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Monday, March 20, 2017

Reforming Obamacare, Part 2

A reader suggested that Wyoming may already have its own death panel, namely the palliative-care council created by SF88, Senator Scott's bill that passed the state legislature this session and became State Enrolled Act 81. Technically, this council is not a death panel in the traditional sense. Its work is not tied to cost containment, and it is explicitly banned from discussing euthanasia. However, it is worth noting that once the palliative-care council exists, it can be reformed to become a formal death panel. 
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On Thursday I explained the difficulties of reforming Obamacare. These difficulties should in no way prohibit Congress from carrying out necessary reforms, nor should they constitute an excuse for Republicans in Congress to settle for token reforms. This is not the time to rewrite the cocktail menu in the bar on the Titanic. What we need is nothing short of a complete repeal and a solid free-market replacement. 

In an article later this week I will address the economic reasons for free-market health insurance; before we get there, though, I would like to point to one side of this issue that is often overlooked in the public debate: the demotion of life itself to a fiscal instrument in the hands of government.

Government gets involved in health care for two stated reasons: the egalitarian ambition to redistribute health care resources, and the ambition to make health care "affordable". These two reasons overlap to some degree, but usually the first reason constitutes the opening salvo from health care statists. The "affordability" argument is usually added on as a back-up in case the egalitarian charge to create a single-payer health care system fails. 

Obamacare is the brainchild of the secondary strategy. Health care statists learned the lesson from the complete failure of the Health Security Act of 1993. That bill, better known as Hillarycare, would have created a single-payer system in the United States, and with it the largest government bureaucracy in the world. The Obama administration knew that their ambitions to have government take over health care would also fall flat to the ground if they went straight for single-payer. Therefore, they resorted to the secondary argument, namely that government must make health insurance "affordable". Once government had become universally accepted as the arbiter of the health insurance market, people would be much more willing to accept a single-payer system.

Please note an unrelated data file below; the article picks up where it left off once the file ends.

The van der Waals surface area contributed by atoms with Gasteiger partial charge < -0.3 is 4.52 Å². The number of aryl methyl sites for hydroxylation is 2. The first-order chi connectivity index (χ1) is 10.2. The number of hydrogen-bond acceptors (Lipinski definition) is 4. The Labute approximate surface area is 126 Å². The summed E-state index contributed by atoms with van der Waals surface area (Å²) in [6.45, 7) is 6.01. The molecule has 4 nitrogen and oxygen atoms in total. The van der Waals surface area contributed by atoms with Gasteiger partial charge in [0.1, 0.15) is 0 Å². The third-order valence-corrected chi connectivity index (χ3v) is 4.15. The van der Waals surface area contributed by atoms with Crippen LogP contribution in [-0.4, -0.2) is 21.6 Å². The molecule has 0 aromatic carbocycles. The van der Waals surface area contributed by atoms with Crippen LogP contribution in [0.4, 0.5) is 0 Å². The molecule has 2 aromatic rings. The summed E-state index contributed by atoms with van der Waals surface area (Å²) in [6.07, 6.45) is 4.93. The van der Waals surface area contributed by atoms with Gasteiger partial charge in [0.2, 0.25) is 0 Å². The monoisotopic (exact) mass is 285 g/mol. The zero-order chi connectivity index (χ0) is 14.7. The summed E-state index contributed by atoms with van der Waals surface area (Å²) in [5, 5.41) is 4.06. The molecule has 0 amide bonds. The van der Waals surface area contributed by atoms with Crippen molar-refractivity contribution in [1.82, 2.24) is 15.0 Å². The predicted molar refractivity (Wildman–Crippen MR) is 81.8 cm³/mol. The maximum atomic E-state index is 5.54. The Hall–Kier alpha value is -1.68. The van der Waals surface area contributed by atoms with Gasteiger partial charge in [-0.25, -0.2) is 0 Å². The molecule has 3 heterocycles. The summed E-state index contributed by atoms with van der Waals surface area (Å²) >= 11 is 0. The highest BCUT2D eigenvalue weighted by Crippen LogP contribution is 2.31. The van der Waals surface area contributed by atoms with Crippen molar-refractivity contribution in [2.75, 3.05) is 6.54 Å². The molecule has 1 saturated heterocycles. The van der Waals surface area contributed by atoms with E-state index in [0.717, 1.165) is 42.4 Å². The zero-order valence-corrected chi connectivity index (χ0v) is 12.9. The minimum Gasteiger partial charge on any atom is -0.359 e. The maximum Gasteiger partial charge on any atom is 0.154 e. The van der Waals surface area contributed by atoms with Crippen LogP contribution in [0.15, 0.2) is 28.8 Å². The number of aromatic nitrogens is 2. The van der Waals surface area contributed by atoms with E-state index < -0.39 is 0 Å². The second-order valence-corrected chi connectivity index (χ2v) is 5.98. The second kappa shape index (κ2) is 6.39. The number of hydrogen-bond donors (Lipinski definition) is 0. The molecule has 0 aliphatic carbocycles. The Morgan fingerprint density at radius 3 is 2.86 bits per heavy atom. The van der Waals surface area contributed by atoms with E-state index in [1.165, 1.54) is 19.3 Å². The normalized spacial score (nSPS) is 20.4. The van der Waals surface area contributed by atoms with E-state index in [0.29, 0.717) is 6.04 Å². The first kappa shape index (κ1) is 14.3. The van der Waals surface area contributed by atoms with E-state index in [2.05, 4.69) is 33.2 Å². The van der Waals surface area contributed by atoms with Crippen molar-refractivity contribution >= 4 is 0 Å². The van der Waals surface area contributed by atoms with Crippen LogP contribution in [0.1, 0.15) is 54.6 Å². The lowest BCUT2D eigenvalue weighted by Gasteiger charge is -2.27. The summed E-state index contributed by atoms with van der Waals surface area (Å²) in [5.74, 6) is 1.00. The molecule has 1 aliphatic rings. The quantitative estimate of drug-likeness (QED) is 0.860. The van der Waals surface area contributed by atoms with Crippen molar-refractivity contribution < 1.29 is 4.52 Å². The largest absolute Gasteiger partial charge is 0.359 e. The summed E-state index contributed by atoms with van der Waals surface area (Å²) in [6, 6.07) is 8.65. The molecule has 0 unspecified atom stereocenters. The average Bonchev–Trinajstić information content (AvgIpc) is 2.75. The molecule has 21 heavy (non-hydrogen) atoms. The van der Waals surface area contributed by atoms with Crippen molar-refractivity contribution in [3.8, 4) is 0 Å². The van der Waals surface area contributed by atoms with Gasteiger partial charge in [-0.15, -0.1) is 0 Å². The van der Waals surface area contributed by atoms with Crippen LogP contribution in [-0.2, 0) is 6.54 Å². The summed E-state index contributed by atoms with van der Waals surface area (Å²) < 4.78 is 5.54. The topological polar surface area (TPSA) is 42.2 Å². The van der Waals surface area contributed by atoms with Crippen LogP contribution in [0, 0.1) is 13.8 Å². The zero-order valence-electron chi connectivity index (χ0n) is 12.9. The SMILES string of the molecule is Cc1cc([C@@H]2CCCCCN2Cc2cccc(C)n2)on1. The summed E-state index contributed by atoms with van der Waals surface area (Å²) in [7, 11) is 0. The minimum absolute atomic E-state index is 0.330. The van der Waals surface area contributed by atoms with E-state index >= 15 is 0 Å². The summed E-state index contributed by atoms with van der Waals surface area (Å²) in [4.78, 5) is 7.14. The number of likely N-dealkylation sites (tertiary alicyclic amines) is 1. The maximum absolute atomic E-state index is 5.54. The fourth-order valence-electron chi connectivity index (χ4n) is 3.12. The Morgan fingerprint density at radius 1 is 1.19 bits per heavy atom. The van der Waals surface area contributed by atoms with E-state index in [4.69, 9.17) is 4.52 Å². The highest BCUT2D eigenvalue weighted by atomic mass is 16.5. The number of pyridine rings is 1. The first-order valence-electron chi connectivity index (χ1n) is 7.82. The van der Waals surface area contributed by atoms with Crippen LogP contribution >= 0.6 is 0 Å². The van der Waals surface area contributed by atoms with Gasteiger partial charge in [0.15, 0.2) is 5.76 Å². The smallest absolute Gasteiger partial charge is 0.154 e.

The Obama administration and its Democrat supporters in Congress never got around to eradicating private insurance; it is entirely possible, even likely, that Secretary Clinton had her eyes set on the single-payer trophy. Her loss to Donald Trump likely saved us from the final leg of health care socialization. However, that does not mean that the threat of single-payer health care has been eliminated. Quite the contrary: so long as the bulk of Obamacare remains in place it is easy for the federal government to take the final step and socialize the entire health care system. 

For this reason alone, the Republican Congressional majority must work with President Trump to roll back Obamacare in its entirety. Anything short of that will leave us vulnerable to another bold attempt by health care statists. The rollback does not have to happen in one step - although that would be preferable - but so long as they have a plan, and they stick to it, they deserve our support and encouragement.